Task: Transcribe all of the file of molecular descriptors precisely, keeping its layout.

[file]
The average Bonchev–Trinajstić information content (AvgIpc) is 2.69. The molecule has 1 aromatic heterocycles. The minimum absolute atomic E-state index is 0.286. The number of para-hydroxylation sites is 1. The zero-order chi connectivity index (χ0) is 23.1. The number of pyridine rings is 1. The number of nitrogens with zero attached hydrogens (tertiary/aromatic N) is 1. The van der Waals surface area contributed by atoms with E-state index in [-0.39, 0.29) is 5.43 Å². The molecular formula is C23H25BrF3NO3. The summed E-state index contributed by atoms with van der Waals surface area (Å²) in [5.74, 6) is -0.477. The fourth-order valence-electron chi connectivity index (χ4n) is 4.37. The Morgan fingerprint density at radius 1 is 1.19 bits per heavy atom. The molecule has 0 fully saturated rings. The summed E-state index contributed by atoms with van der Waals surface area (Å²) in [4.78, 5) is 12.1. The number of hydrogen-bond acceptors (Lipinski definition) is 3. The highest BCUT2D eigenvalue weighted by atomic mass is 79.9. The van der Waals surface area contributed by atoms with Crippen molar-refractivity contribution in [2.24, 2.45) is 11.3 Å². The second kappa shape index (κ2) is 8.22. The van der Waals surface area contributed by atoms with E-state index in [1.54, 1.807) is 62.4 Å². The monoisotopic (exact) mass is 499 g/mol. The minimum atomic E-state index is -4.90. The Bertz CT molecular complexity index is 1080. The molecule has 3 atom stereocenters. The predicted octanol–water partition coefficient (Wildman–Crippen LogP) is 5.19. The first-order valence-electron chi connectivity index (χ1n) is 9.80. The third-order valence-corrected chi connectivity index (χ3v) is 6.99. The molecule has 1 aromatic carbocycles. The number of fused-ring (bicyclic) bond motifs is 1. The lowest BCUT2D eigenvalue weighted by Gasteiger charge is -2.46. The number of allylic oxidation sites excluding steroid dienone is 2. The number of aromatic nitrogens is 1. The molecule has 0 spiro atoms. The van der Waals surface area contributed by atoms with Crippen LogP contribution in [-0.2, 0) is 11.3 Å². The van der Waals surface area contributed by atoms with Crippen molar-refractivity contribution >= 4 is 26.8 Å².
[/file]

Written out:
The average Bonchev–Trinajstić information content (AvgIpc) is 2.69. The molecule has 1 aromatic heterocycles. The minimum absolute atomic E-state index is 0.286. The number of para-hydroxylation sites is 1. The zero-order chi connectivity index (χ0) is 23.1. The number of pyridine rings is 1. The number of nitrogens with zero attached hydrogens (tertiary/aromatic N) is 1. The van der Waals surface area contributed by atoms with E-state index in [-0.39, 0.29) is 5.43 Å². The molecular formula is C23H25BrF3NO3. The summed E-state index contributed by atoms with van der Waals surface area (Å²) in [5.74, 6) is -0.477. The fourth-order valence-electron chi connectivity index (χ4n) is 4.37. The Morgan fingerprint density at radius 1 is 1.19 bits per heavy atom. The molecule has 0 fully saturated rings. The summed E-state index contributed by atoms with van der Waals surface area (Å²) in [4.78, 5) is 12.1. The number of hydrogen-bond acceptors (Lipinski definition) is 3. The highest BCUT2D eigenvalue weighted by atomic mass is 79.9. The van der Waals surface area contributed by atoms with Crippen molar-refractivity contribution in [2.24, 2.45) is 11.3 Å². The second kappa shape index (κ2) is 8.22. The van der Waals surface area contributed by atoms with E-state index in [1.54, 1.807) is 62.4 Å². The monoisotopic (exact) mass is 499 g/mol. The minimum atomic E-state index is -4.90. The Bertz CT molecular complexity index is 1080. The molecule has 3 atom stereocenters. The predicted octanol–water partition coefficient (Wildman–Crippen LogP) is 5.19. The first-order valence-electron chi connectivity index (χ1n) is 9.80. The third-order valence-corrected chi connectivity index (χ3v) is 6.99. The molecule has 1 aromatic carbocycles. The number of fused-ring (bicyclic) bond motifs is 1. The lowest BCUT2D eigenvalue weighted by Gasteiger charge is -2.46. The number of allylic oxidation sites excluding steroid dienone is 2. The number of aromatic nitrogens is 1. The molecule has 0 spiro atoms. The van der Waals surface area contributed by atoms with Crippen LogP contribution in [-0.2, 0) is 11.3 Å². The van der Waals surface area contributed by atoms with Crippen molar-refractivity contribution >= 4 is 26.8 Å².